Paul Lawrie: Former Open winner would accept Ryder Cup captaincy
Former Open winner Paul Lawrie has said he would accept the captaincy for the 2014 Ryder Cup at Gleneagles.
Lawrie, Open winner at Carnoustie in 1999, said he has "almost" qualified for this year's tournament in Medinah.
However, looking two years further down the line, Lawrie said he would relish skippering the European side.
"No-one would say no to that job. I can't think of anyone in the world of golf who would say no to the Ryder Cup captaincy," the 43-year-old said.
Northern Irish golfer Darren Clarke has backed Lawrie to lead the Europeans when the Ryder Cup returns to Scotland.
However, Lawrie hinted he would need more Ryder Cup playing experience before becoming captain.
"I've only played in one Ryder Cup and I don't think there's ever been a captain that's only played one," he said.
“If I get in Jose-Maria Olazabel's team and you've played a couple of times and my form continues then I don't see why not”
"If I get in Jose-Maria Olazabel's team and you've played a couple of times and my form continues then I don't see why not."
However, Lawrie, whose ranking has rocketed to 29 from a low of 272 only 15 months ago, is not taking qualification for this year's tournament for granted.
"It's a long way to go, there's still nine counting events to go," he added.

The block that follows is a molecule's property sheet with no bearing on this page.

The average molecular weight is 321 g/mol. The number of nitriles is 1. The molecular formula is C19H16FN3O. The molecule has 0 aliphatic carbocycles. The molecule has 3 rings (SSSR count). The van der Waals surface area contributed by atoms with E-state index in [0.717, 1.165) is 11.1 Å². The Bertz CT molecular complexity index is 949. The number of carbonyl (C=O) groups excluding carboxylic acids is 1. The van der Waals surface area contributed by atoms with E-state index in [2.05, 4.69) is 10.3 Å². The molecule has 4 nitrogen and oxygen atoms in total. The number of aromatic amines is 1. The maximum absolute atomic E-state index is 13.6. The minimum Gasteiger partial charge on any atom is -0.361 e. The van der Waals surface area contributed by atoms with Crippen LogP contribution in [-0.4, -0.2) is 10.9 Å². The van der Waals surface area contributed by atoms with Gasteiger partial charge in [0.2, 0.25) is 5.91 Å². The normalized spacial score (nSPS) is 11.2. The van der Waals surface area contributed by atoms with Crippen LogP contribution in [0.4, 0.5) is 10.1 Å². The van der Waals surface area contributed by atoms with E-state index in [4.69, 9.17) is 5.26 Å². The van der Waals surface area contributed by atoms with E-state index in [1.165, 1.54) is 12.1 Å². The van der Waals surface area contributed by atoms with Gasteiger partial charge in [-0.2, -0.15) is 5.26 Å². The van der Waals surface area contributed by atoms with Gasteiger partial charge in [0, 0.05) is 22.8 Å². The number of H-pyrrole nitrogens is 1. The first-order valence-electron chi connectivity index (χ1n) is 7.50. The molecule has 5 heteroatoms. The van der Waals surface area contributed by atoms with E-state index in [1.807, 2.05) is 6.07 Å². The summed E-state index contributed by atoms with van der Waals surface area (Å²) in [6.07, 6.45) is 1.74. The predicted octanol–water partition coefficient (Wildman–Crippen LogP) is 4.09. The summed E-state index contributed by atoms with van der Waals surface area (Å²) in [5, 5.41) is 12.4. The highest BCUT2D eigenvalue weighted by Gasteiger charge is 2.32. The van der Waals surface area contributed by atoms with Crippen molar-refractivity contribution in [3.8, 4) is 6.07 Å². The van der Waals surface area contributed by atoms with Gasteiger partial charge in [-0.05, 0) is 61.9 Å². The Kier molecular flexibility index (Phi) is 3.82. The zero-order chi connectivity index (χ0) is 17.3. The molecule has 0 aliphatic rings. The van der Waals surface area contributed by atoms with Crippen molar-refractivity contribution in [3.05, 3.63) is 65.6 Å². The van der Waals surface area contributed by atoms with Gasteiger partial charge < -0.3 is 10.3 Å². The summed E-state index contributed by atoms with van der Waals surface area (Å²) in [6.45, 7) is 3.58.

"I think almost there is correct, but when you're there is when the teamsheet comes out on the Monday and you're there.
"You can go from second to sixth in a couple of weeks if you have a bad spell and other people make a lot of money.
"So, mentally, I'm not there yet. We're almost there, but there's a wee bit of work to be done."
The Aberdeen golfer said that he has got over the feeling of not getting the credit he deserves for his win at Carnoustie.
"I think it did (hurt) for a long, long time, and I think I tried to change people's view of it, but you're just wasting your time.
"Why would you waste time and energy trying to get people to give you respect? You know, you play your golf, you go home to your family and you do what you do.
"The only person it was hurting was me. It's difficult when you win a tournament of that size and people don't give you credit for winning."
Lawrie also laughed off his being wrongly named in Colin Montgomerie's autobiography as Peter Lawrie, an Irish golfer.
"Obviously it's a mistake. I haven't read it, but I believe it's not the only mistake in there," he said.
"Knowing Colin as I do, he'll be furious that there's mistakes been made, obviously, I'm sure, by the publishers.
"I know as well as anyone that Colin knows my name's Paul, and not Peter, so I can't imagine that it's Monty's fault.
"He's sent me a text to say it'll be changed for the second run of the book, so it's not really an issue; but it's funny."